The Anonymous Widower

Construction Has Started On The Silvertown Tunnel

These pictures show that construction has started on the Silverton Tunnel.

Note that New Civil Engineer is reporting that tunnelling has started.

My Current Thoughts On The Silvertown Tunnel

In 2015, I wrote No To Silvertown Tunnel, which I started with these two paragraphs.

My personal feelings about the Silvertown Tunnel are that it is irrelevant to me, except that it might help some trucks bring goods that I buy online or at a local shop. Although as a sixty-eight year-old-widower living alone, I don’t think my transport needs through the tunnel will be high.

I don’t drive after my stroke and I like that lifestyle, except when last night it took me three trains, a coach and a taxi to get back from watching football at Ipswich. But that tortuous late night journey was caused because NuLabor spent my tax money on pointless wars that will haunt us for generations, rather than in extending and renewing our rail system, that will nurture and enrich our future.

But my objections to the Silvertown Tunnel have changed and expanded.

New Transport Infrastructure Attracts Passengers

This may seem obvious, but there has been several cases recently in London to prove my point.

  • The London Overground has been a success beyond Transport for London’s wildest dreams and as an example the North London Line, that started with three x three-car trains per hour (tph) is now running eight x five-car tph. This is a four time increase in capacity.
  • New buses and contactless ticketing have encouraged more passengers to use the buses.
  • Electrification and new trains has transformed the Gospel Oak to Barking Line.
  • The expansion of Thameslink and new trains now carries a lot more North-South traffic through London.
  • Every time, a new section of the Elizabeth Line opens more passengers are attracted to the new line.
  • The remodelling of London Bridge station has increased passenger numbers. And shoppers!

On a personal note, I live on a bus corridor, that runs between North London and Moorgate for the Lizzie Line. Since the Lizzie Line has been fully connected, passenger numbers have risen by a big margin.

I don’t believe that the ability to attract more traffic of the Silvertown Tunnel will be any different.

More Traffic Means More Congestion And Pollution

I live close to the Balls Pond Road, which increasingly seems to be a truck route across North London.

The Silvertown Tunnel will be two lanes each way; one for trucks and buses, and one for smaller vehicles.

I can’t see that pollution and congestion around the Silvertown Tunnel and on the routes to the tunnel, will not increase.

There Is Little Or No Provision For Cyclists And Pedestrians

This will be a big problem. Especially, as the local traffic in the area will increase dramatically.

Does Central London Have Enough Parking For The Increased Traffic?

Parking in Central London is probably close to capacity now!

So What Would I Do?

Given that construction has already started, I feel it is too late to cancel.

Better Alternatives Than Driving

I feel measures should be adopted that provide better alternatives than driving.

Obviously, this won’t help with trucks, but it could reduce the total number of vehicles going through the tunnel.

These could include.

  • Increase the frequency of trains on both the Lizzie Line and Thameslink.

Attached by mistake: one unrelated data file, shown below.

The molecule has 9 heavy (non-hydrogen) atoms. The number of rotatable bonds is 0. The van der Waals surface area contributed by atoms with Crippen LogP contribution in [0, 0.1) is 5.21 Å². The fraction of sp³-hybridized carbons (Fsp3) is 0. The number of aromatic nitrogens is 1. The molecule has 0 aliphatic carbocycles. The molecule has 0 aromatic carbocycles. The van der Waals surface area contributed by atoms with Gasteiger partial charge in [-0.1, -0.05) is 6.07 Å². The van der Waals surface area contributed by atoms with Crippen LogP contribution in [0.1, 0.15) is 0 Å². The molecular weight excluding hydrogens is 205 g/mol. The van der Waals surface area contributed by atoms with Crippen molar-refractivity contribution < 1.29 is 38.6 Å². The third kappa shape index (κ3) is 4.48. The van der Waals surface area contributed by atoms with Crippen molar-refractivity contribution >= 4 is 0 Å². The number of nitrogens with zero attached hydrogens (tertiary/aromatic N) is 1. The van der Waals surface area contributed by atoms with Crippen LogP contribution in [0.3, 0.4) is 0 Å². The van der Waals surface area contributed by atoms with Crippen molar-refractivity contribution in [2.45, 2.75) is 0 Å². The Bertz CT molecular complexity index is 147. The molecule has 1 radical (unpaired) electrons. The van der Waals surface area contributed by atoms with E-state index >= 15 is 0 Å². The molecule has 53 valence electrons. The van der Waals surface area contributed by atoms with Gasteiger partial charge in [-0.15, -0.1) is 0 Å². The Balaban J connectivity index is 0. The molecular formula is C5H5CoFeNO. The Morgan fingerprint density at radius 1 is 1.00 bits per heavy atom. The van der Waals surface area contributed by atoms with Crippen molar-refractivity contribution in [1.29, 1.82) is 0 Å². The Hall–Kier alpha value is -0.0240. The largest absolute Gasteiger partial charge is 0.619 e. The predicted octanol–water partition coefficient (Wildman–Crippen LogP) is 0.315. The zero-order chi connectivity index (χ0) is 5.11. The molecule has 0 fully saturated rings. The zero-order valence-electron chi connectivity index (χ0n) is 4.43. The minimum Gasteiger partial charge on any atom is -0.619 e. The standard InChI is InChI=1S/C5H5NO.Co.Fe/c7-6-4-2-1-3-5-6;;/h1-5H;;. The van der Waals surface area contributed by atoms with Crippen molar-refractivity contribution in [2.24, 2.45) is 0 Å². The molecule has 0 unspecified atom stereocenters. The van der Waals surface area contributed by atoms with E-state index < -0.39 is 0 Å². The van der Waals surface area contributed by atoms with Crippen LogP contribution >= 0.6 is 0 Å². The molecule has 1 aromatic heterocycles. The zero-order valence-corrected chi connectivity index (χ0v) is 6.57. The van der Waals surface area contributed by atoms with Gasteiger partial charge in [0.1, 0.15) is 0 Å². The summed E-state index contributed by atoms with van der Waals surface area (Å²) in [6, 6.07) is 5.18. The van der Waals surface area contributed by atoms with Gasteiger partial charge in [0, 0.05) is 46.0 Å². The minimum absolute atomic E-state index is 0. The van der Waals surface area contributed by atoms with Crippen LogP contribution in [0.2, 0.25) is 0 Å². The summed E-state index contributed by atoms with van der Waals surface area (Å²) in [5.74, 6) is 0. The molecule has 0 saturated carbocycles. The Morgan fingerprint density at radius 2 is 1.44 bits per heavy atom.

• Increase the number of destinations on both the Lizzie Line and Thameslink.
  • Add an extra car to Lizzie Line trains.
  • Remove First Class on the shorter eight-car Thameslink trains.
  • Add provision on some Lizzie Line and Thameslink routes for bicycles.
  • Add a Silvertown station to the Elizabeth Line for London City Airport.
  • Add one or more pedestrian and cycling bridges across the Thames.
  • Expand of the Docklands Light Railway.
  • Expand the Thames Clipper.
  • Connect Barking Riverside station to Thamesmead and Abbey Wood station either by a rail or a fast ferry.
  • Keep the cable-car.

I suspect there are other viable ideas.

Develop Incentives To Use Public Transport

Incentives could be in these areas.

  • Better station and bus terminals encourage more to use trains and buses.
  • Full free onboard wi-fi and phone charging.
  • Special fares for some journeys.

An example of the latter could be a discount for certain cross-river journeys.

Make The Silvertown Tunnel Available For Zero Carbon Vehicles Only

This would surely cut pollution in London.

Conclusion

We should use the Silvertown Tunnel to improve London’s air quality.

November 23, 2022 Posted by | Transport/Travel | , , , , , , , , , , , , , , | 1 Comment

Cummins Shows Hydrogen Internal Combustion-Engined Concept Truck At IAA Transportation Exhibition

The title of this post, is the same as that of this article on Commercial Motor.

These are the first two paragraphs.

Cummins believes hydrogen internal combustion engines (H2-ICE) will be suitable for the 10- to 26-tonne GVW range, and showed a concept vehicle at the IAA Transportation exhibition.

The truck, which is based on a Mercedes-Benz Atego 4×2, is fitted with Cummins’ new 6.7-litre B6.7H engine. It is rated at 290hp, has a peak torque of 1,200Nm, and a range of up to 500km.

Alison Trueblood, Cummins executive director – on-highway business Europe, is extensively quoted in the article and it is worth reading what she says.

I believe that by providing a hydrogen infrastructure and converting trucks to hydrogen, by using similar techniques to Cummins could be a quick and effective way to improve air qualities in urban areas.

September 21, 2022 Posted by | Health, Hydrogen, Transport/Travel | , , , | Leave a comment

Essex Firm’s Hydrogen Lorry On Show In Stoneleigh